The large disparity creates a thriving black market for kidneys, which disproportionately affects the poor. According to Global Financial Integrity (GFI) of Washington, many people in Bangladesh, particularly in rural areas, are compelled to sell their organs to settle debts or for brief financial relief. They are poor, uneducated, destitute, and oblivious to the after-sale complications. Several of them develop chronic health problems. A minority are better off.

The brokers minimize the risk of future complications, and sometimes physicians even assure prospective sellers that their kidneys will regrow. Common postoperative complications include infection, persistent pain, fatigue, and impaired function of the remaining kidney.

Organ-Donation-Law-In-Bangladesh-Top-

Close Relative and Exceptional circumstances for Organ Donation Law in Bangladesh

As a result, a provision must be made for exceptional circumstances in which a donor may not be a “close relative,” and “exceptional circumstances” must be defined and/or criteria must be established for their determination. The Act No. 05 of 1999 does not establish a central authority to regulate the removal and use of Organs for Transplantation.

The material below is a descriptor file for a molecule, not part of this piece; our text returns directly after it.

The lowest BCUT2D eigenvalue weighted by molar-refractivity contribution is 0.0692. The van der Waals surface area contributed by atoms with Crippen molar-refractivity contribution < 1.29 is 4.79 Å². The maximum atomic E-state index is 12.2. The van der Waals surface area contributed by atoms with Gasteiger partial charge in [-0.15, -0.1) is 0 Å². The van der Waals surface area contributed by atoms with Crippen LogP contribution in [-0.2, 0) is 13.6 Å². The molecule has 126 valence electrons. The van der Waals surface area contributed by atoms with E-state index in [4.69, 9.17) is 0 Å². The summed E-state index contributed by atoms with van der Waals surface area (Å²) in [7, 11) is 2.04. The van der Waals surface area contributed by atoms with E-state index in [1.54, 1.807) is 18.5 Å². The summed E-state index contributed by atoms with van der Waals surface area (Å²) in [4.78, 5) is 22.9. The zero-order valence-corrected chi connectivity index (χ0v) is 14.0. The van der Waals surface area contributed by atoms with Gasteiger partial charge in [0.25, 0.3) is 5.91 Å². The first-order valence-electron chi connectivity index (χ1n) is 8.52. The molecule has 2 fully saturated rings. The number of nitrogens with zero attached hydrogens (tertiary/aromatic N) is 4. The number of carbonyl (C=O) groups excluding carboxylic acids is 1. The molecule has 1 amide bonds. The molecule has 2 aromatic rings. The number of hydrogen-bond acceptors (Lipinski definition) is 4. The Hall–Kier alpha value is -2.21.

The enactment of Act No. 05 of 1999 was necessitated by the need for such a regulatory body to prevent abuse. In the United Kingdom, one such authority is the Human Tissue Authority (HTA) (UK). Due to the inadequacies of Act No. 05 of 1999, kidney patients are compelled to travel abroad with donors (who do not fall within the Act’s narrow definition of “near relative”) for the purpose of Transplantation in violation of the Act; kidney transplant abroad is very expensive compared to the cost of having it done locally and is therefore out of reach for many.

If section 2(4) is further amended, anarchy will ensue in the organ transplantation sector of our nation. Section 7 of Act No. 01 of 2018 establishes the Cadaveric National Committee, which will oversee all cadaveric kidney transplants in Bangladesh. The Government has already formulated (briefly, the Rules of 2018) in accordance with Act No. 05 of 1999 in order to carry out the purposes of Act No. 05 of 1999.

In light of the global trend of increasing the number of organ donors, the high prevalence of kidney disease in Bangladesh, and the vast disparity between the demand for and supply of kidneys in Bangladesh, the court deemed it necessary to obtain the expert opinions of several individuals prior to deciding the Rule Nisi.